‘Annabelle’, ‘Little Lamb’, ‘Vanilla Strawberry’, ‘Pinky Winky’, ‘Limelight’
I never paid much attention to hydrangea until the last couple of years. It isn’t commonly planted and I don’t often see really nice specimens in the yards I work in. All that changed a few years ago when I saw the most incredible ‘Annabelle’ hydrangeas growing in a protected back yard picking up filtered late day south and west exposure. The white blooms were as big as I’ve ever seen and the plant made a stunning addition to the small patio garden. Since then, I’ve been planting them in a variety of situations and exposures, using a number of cultivars. We like ‘Pinky Winky’ and frequently use it in our designs, as it seems to be the most durable cultivar, and has unusual, pinkish, lilac-like blossoms. My 4-year old daughter thinks they’re all nice. Just make sure when you are selecting a cultivar at the garden centre, that the plant is Zone 3. I’ve seen many Zone 4 varieties sold locally, and these will not make it.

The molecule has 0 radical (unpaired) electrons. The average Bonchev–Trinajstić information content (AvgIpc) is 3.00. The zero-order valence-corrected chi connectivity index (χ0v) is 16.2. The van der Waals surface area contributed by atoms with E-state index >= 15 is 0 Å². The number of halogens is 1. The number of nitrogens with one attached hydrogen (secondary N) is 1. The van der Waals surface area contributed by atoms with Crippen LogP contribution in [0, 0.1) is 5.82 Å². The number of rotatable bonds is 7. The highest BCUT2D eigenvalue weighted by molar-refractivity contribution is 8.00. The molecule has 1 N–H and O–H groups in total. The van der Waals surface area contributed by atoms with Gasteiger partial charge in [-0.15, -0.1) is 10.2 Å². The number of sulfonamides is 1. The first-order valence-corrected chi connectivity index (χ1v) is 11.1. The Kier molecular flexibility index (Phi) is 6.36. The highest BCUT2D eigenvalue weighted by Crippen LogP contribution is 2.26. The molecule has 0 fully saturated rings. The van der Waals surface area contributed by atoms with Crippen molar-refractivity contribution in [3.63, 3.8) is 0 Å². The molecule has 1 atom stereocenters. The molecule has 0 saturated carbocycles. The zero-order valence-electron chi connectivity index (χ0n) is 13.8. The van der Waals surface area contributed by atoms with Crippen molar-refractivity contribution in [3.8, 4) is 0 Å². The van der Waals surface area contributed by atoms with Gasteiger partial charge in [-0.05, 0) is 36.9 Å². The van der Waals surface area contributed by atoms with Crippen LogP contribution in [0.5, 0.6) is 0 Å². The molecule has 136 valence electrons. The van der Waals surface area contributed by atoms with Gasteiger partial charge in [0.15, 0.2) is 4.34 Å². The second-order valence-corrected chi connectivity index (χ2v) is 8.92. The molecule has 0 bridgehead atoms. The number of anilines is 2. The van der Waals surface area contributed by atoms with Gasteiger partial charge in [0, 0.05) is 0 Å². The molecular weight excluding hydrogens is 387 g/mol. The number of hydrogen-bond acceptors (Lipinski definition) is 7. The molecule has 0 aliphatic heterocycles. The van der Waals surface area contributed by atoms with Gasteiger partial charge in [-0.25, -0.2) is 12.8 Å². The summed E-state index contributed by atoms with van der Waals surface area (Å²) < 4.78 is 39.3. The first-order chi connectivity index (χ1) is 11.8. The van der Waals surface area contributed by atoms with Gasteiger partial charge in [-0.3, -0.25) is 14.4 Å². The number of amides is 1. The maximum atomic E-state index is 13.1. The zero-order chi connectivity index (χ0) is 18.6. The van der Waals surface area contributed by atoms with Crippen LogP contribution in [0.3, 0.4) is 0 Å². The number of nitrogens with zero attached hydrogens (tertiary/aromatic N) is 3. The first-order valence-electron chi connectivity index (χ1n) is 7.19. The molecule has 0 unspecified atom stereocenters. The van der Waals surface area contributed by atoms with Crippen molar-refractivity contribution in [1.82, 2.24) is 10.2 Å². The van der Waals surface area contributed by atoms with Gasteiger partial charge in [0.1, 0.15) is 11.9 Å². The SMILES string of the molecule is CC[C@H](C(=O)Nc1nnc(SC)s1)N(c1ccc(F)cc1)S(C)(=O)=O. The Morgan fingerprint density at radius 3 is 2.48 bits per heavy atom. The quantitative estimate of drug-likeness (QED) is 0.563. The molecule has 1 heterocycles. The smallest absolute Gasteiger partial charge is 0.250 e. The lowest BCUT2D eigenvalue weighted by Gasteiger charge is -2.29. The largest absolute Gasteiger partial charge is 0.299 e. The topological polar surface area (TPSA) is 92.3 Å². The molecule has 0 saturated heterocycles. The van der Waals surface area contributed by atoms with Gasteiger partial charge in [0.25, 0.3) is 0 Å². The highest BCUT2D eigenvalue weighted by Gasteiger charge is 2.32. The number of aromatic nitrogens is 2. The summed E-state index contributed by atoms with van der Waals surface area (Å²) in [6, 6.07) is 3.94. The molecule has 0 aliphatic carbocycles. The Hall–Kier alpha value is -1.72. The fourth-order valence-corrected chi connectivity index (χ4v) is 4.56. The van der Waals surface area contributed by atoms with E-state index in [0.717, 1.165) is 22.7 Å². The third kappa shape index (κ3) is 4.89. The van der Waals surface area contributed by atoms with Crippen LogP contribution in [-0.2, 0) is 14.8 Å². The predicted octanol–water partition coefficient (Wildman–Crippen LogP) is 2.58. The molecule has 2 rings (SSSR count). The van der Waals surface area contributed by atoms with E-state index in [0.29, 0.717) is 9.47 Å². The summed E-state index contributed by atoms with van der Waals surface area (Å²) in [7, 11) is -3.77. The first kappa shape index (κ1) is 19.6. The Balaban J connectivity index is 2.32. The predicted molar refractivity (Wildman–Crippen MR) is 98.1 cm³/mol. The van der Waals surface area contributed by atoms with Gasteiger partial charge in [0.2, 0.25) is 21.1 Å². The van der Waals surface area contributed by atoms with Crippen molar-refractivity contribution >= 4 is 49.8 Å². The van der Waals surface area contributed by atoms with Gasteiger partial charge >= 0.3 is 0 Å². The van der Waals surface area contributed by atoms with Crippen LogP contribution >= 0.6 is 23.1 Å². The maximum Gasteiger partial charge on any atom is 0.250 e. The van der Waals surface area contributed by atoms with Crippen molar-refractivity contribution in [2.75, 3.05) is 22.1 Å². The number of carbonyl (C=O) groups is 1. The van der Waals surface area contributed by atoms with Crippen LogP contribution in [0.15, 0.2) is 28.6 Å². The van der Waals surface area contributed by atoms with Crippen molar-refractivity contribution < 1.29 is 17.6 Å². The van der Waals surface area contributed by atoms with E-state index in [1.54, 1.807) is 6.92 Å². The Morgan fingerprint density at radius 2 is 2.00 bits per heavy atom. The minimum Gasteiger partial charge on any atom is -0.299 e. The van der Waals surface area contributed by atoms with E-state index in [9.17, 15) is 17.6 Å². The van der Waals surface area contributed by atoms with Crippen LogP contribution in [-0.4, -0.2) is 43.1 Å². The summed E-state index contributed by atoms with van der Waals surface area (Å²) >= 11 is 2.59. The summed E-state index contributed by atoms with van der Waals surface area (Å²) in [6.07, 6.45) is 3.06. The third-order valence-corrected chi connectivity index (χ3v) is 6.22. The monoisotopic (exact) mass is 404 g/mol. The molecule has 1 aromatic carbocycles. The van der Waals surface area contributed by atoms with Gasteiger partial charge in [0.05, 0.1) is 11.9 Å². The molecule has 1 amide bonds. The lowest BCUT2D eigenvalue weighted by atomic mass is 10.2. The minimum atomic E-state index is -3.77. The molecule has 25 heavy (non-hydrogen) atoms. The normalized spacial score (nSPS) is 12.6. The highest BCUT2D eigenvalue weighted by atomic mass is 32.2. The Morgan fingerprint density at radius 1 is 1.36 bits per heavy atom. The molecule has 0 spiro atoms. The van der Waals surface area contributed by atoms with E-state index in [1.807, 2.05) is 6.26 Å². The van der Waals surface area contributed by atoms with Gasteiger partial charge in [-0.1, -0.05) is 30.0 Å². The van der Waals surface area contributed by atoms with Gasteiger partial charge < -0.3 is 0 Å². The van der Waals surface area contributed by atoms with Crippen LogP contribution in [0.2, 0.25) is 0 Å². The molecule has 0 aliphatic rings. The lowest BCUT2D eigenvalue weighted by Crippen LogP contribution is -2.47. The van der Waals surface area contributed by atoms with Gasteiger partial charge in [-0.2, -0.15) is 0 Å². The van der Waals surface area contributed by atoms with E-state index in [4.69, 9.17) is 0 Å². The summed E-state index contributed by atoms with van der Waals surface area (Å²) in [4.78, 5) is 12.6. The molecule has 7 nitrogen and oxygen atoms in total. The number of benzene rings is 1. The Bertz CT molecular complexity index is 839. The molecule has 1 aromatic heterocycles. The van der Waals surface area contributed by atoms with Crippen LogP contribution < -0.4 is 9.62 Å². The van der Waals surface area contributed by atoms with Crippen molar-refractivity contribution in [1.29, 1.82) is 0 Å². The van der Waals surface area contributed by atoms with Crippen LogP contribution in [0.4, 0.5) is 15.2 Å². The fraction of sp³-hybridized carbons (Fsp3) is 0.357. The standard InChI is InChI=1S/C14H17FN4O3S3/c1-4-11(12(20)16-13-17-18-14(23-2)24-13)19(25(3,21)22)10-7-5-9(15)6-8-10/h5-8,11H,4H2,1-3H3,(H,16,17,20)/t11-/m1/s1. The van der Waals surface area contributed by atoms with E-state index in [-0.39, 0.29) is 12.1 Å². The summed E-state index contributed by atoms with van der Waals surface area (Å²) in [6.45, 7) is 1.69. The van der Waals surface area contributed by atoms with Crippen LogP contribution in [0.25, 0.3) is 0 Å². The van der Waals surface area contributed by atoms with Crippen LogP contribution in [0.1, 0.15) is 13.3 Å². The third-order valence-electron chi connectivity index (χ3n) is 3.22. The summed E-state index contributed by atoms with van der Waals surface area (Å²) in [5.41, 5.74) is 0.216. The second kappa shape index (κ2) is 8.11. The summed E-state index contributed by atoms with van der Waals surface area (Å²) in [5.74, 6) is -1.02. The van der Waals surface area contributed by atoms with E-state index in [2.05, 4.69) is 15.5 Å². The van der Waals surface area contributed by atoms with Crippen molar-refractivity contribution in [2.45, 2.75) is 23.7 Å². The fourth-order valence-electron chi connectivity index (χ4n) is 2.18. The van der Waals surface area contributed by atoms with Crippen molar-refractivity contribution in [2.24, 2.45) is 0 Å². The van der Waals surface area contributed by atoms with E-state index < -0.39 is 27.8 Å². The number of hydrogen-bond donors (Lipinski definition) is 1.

East seems best. If planted on the south or west sides, they will need to be protected by the shade of other plants or structures.
When to Prune
Late fall to mid-Spring (preferred)
Planting and Pruning
I have consistently noticed that hydrangea suffers transplant shock, especially the ‘Annabelle’ cultivar. They wilt shortly after planting and will require frequent watering until the roots establish. Even covered with a fine wood chip mulch, I had to water my new hydrangeas (see photo) almost every day. I’ve also received panicked phone calls from customers after we plant their hydrangeas, and I assure them if they water them well, they will be ok. Plant in moist, well-drained soil.
Hydrangeas respond well to hard pruning in many climates, but I am reluctant to prune them too aggressively here in Alberta, at least until the roots are well established. After planting the first year, I dead-headed the flowers in fall back to a set of fat, healthy-looking buds and I removed messy crossing and rubbing branches from the interior of the plant.
After the second growing season, I cut the hydrangeas back hard to a well-spaced framework of branches, removing dead and crossing/rubbing limbs. The idea of hard pruning is to produce fewer, but larger flowers. It also has the added benefit of keeping the shrubs tidy, and preventing tangled, overgrown specimens.
(c) 2014 Shane LePage, Wild Rose Garden & Tree Service Inc., Red Deer, AB.